Learned about Tai Chi from my big sis!

Mega thanks to my sister, MIM, for cluing me into the power of Tai Chi.  Mind you, I scoffed when she disclosed its remarkable benefits – watching her go through the moves looked like a Saturday Night Live skit, they were so s l o w.  Compounding my disbelief was the fact my sister was doing them in a wheelchair.  Seriously?  How could it make a difference?

Thank goodness I was open to discovering Tai Chi’s rocking powers, especially for people like Mim, whose physical condition left her toodling about on wheels.  And not just physically stronger – – mentally too!

Additional mega thanks to the great Jane Brody for yesterday’s excellent NY Times article on the benefits of Tai Chi – read, learn, do!

An unexpected present – living in an America most increasingly can’t afford

My generation (born 1952), countless before & a couple after were taught from their mother’s knee through grad school that America’s success was built 4-square on having a strong, thriving middle class.

A middle class that began a full-threaded unraveling in the Great Meltdown of 2008, a financial disaster from which the tippy top of our economic strata – the folks who created the fiscal calamity in the first place – have recovered quite nicely, thank you, leaving shredded fragments of a devastated bourgeoisie in its wake, millions of us raised on an American dream increasing beyond our reach.

I came of age during the push for women’s rights, when activists broke through glass ceilings & made 2-working parent households the norm rather than exception.  An age when women worked as an act of fulfillment, in contrast to today when millions work – often well beyond retirement – out of necessity.

In her book, Squeezed: Why Our Families Can’t Afford America, journalist/poet Alissa Quart reports from the front lines of an embattled & shrinking – disappearing – demographic.  People who are a broken down car or defunct fridge away from slipping into poverty;  individuals, couples, families living precariously on the edge of potential financial disaster – what Ms. Quart describes as the “Middle Precariat.”   Men & women, across the age spectrum, who believed in a good education as the doorway to a good job, to career stability, to the second car in the driveway, maybe a second home at the lake.  Nothing flashy, but a little more than simply enough.  Men & women, retired fired & barely getting by, who now find their jobs could be gone in the shrug of a merger, getting by on incomes that are stagnant (or worse), for whom decent affordable benefits without huge deductibles are as rare as a Screaming Eagle Cabernet 1992.

These are the people, Ms. Quart writes, “Who did everything ‘rightand  yet the math of their family lives is simply not adding up.”

The birth of her daughter, seven years ago, tipped her & her husband – both freelance writers – into a few years of “fiscal vertigo.”  They faced the double whammy of hospital charges & child care costs, but ultimately – for the moment – avoided the financial abyss.  Although Ms. Quart is now gainfully employed as exec editor of the nonprofit, Economic Hardship Reporting Project, she clearly identifies with her subjects because she was one.

Back in the 1960s & ’70s – my high school, college & early career years – the American dream was the afore mentioned 2-car family, vacation home, college for all the kids.  Olders elders ancients found new freedom in the  “senior lifestyle communities” that were springing up, offering them independence & fun in their golden years.  American manufacturing was strong, Coca Cola & Sarah Lee filled kitchen pantries around the world.  Folks might have guessed that “offshoring” was summertime fun at the beach, while “offsourcing” would have left them clueless.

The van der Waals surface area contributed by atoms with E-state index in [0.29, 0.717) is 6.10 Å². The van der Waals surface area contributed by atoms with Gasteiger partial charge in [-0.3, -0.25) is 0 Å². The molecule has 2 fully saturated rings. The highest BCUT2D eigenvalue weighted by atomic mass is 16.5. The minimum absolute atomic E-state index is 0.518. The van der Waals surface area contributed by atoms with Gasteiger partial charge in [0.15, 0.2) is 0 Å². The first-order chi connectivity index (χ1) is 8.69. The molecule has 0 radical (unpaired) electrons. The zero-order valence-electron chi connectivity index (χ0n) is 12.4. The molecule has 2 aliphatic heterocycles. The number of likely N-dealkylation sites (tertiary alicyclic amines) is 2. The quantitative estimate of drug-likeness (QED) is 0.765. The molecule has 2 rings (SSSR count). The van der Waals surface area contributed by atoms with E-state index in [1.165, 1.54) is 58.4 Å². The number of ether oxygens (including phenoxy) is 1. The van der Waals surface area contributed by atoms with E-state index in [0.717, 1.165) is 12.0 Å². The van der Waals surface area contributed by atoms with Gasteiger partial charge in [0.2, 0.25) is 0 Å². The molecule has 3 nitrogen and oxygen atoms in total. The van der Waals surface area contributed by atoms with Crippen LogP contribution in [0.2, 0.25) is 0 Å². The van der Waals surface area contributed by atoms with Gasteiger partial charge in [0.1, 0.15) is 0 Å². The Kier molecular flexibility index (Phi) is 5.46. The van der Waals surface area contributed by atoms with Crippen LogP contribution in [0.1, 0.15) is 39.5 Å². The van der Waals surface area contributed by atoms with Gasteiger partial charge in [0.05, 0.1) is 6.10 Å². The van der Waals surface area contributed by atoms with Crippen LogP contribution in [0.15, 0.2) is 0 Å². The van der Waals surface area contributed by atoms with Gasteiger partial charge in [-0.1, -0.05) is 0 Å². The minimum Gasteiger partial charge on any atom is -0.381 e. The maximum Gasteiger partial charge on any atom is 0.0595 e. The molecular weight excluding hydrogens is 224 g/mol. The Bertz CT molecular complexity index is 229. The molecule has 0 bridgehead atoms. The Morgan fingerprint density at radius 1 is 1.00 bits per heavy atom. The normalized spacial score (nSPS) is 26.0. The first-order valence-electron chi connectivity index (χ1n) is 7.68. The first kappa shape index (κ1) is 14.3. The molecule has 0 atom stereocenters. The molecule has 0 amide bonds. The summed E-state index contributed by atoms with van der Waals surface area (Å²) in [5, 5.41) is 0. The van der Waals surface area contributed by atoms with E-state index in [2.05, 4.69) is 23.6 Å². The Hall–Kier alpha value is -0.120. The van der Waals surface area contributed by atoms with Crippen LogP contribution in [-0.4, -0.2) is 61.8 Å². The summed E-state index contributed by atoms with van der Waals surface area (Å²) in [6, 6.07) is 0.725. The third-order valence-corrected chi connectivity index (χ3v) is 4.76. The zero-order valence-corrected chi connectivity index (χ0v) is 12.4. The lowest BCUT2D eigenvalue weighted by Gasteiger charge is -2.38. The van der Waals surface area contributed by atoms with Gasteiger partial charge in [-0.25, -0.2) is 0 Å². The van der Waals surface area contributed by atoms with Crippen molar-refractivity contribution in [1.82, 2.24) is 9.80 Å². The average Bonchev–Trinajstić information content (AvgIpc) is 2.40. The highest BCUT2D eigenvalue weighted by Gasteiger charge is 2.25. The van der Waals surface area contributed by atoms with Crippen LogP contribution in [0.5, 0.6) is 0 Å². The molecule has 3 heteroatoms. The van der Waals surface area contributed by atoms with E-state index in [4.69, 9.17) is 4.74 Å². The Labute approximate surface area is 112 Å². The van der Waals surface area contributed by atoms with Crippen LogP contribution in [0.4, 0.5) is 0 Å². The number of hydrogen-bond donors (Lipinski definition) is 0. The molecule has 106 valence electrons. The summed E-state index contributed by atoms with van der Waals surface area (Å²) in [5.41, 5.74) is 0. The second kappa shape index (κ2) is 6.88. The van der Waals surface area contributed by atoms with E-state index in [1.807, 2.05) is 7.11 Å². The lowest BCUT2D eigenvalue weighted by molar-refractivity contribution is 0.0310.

Little did my generation imagine an older age where we’d find “golden ticket” jobs as computer programmers moved to India, gilt-edged positions cut due to mergers.  My boss’s promise, when he brought me on as a public relations writer at Prudential Healthcare, that the position was “cradle to grave” had an early death in 1997, when PHCS was purchased by AETNA, which slashed staff & moved most remaining positions to NJ.

Over the past twenty-five years, the age pegged as “senior” fell to 50, while discrimination against over “senior” employees hit an all-time high.   Instead of the job security our parents enjoyed, even workers in their forties & fifties find themselves shown the door with the hollow “Look at it as an opportunity to reinvent yourself!” only to discover themselves in an age-twisted landscape where ability to forget & relearn is elevated over experience & wisdom.

As one 50+ woman who sought 2nd career, racking  up debt without getting job offers, sighs, “The world has evolved beyond me.”

Can America exist without a strong middle class?  Not if you asked my teachers.  They saw out nation’s success as rooted in the hard work ethic  & deep values that were the hallmarks of America’s bourgeoisie.  Can it thrive in a system that caters to the financially elite, leaving the rest to sink or swim on their own.

For generations – from pre-WWII to post-9/11 – Americans held the “social contract” as sacrosanct.  Get the right education, find the right job, work hard & all will be well.  Sure, we were shaken in the 1980s by the S&L Crisis &  Black Monday  (people watched life savings wiped out, real time, on computer), but all sectors of the economy eventually recovered.  Today, America’s booming economy doesn’t rest on a thriving middle class – per Ms. Quart, it’s “rigged” to shut it out.

In the interest of full disclosure, I am one of the few who actually HAS risen from the ashes of fiscal disaster, but mine hit in 2001, when my highly praised corporate career disappeared due to a parental health crisis, 9/11 & execs who loved the results I delivered but were disquieted because they couldn’t figure out how I managed to act outside set norms & get exceptional results.  I was blessed because of realizing on the drive from my old job to an unexpected new life that something incredible was on my horizon, I just didn’t know what.  But I had a home that was paid for, a husband who loved me & no children depending on me for room & board or tuition.

Ms. Quart goes straight to the heart talking about this last point – parents caught in the squeeze  of a flourishing economy, an increasingly shredded social net & precious few full time jobs offering the hefty salaries & generous benefits that were our norm in the ’80s & ’90s.  The people who barely register, if at all, on the radar of legislators who are more concerned about winning their next election than helping their struggling constituents.

We live in surreal times.  My thanks to Ms. Quart for doing her bit in documenting some of the most unimagined aspects of these spaced out days.

The Play’s The Thing

Human beings need play the way they need vitamins.  ~ lionel tiger ~

Spend the day with a typical older person living in even one of the better “senior lifestyle residences” & notice if any semblance of spontaneous, unstructured PLAY is part of his or her experience.